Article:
as an important pilgrimage site, is symbolic of fine art's inherent nature
to give and to uplift. Its aesthetic environment and adherence to
tradition, tempered by sincere devotion and compassion, invariably transports
visitors into a spiritual world filled with beauty. Consequently,
routine struggles are temporarily forgotten and the body, mind, and soul
are all revitalized as visitors meditate upon Panduranga. At the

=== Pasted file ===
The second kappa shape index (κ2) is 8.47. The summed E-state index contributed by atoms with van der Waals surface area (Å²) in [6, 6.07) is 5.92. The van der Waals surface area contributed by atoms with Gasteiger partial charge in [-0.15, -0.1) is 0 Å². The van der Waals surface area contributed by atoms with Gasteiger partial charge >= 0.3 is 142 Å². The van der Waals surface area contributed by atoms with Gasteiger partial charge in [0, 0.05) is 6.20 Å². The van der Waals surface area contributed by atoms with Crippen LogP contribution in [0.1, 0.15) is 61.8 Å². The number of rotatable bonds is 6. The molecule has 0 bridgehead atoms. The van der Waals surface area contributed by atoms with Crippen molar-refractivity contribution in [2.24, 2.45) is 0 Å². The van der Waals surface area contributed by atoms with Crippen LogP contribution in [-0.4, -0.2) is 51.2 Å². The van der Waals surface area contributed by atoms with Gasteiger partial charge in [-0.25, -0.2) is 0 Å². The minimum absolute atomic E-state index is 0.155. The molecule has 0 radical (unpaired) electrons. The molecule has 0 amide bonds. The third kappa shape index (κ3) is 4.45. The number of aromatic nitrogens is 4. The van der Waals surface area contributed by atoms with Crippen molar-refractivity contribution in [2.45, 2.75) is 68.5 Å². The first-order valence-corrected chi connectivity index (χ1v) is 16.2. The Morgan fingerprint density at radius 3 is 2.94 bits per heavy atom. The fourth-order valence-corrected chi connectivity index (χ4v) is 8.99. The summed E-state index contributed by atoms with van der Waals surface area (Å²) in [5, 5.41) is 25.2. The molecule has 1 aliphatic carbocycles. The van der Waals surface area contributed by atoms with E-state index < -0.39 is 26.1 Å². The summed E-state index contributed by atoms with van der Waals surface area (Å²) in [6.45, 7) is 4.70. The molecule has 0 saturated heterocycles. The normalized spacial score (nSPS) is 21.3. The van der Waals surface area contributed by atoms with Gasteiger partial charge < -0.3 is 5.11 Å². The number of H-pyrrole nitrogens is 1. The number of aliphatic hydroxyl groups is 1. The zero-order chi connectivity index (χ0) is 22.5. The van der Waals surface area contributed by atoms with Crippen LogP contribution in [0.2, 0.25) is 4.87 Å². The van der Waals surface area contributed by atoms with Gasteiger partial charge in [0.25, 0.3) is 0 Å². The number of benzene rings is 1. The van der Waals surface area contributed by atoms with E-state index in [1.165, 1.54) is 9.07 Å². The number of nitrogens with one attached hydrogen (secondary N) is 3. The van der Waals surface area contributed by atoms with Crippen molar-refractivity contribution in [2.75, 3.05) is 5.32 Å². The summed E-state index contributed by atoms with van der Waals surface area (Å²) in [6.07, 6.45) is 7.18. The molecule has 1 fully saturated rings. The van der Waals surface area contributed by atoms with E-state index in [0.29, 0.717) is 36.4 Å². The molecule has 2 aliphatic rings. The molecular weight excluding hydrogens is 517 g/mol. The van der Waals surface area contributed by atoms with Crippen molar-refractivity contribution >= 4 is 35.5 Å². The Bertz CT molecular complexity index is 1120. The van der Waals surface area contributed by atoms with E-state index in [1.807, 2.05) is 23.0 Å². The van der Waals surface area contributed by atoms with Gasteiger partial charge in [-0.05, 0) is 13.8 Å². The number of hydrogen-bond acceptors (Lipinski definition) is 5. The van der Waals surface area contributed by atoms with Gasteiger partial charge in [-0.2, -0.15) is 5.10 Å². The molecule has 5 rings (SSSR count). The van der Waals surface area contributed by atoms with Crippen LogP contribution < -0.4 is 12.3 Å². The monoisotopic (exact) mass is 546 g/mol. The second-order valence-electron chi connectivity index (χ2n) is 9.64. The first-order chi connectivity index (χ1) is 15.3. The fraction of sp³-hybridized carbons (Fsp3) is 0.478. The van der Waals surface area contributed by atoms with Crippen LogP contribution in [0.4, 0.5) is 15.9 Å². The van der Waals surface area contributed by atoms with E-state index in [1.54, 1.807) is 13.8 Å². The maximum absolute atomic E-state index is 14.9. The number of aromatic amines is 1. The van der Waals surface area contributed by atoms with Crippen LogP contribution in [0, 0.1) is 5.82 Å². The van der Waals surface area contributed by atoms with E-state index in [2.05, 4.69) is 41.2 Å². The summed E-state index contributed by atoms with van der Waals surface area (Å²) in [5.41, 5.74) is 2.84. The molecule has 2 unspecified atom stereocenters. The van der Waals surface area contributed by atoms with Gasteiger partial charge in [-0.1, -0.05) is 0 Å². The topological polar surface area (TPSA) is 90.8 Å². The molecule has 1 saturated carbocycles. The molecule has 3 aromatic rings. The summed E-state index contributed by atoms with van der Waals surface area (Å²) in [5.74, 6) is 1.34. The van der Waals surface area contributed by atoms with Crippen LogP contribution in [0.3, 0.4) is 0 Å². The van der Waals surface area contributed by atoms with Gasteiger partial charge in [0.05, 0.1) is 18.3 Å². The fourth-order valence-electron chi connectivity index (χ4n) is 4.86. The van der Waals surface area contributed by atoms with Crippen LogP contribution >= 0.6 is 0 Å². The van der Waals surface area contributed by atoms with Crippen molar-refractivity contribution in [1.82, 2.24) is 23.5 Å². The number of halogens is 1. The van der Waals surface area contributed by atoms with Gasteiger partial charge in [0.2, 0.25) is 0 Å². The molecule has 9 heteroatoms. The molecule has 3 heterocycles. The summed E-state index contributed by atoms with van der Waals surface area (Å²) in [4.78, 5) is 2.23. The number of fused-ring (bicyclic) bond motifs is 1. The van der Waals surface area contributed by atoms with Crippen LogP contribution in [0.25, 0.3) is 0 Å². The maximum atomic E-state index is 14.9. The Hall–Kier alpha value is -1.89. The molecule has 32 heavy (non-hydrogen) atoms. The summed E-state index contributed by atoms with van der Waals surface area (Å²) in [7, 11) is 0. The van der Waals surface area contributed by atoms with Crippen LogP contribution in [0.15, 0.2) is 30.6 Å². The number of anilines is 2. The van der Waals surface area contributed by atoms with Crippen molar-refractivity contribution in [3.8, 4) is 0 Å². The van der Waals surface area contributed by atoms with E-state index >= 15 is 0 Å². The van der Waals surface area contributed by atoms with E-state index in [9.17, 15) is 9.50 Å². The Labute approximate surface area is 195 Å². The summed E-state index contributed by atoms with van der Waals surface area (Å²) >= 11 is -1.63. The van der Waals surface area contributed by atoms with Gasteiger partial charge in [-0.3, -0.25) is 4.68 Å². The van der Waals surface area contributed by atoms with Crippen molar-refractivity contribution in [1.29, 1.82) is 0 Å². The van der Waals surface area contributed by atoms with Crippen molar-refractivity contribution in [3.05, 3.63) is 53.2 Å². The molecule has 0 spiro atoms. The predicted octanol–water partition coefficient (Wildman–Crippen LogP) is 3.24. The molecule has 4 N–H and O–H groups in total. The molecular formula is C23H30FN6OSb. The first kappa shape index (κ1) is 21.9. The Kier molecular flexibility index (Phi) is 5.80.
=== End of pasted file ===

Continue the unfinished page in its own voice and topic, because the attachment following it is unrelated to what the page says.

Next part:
same time, the village, which was once abandoned because its temple became
dilapidated, was given a second life when Swami Haridoss Giri spearheaded
the construction of the Panduranga Temple and its associated amenities
for the exclusive benefit of others. I cannot imagine a more appropriate
place for the Natya Sangraham workshop, and I strongly encourage all dancers
to go on this life-changing pilgrimage to Thennangur at least once.
Sangraham, a three-day dance workshop from Feb.29 to March 2, 2008 was
held in Thennangur by Narada Gana Sabha's dance wing, Natyarangam.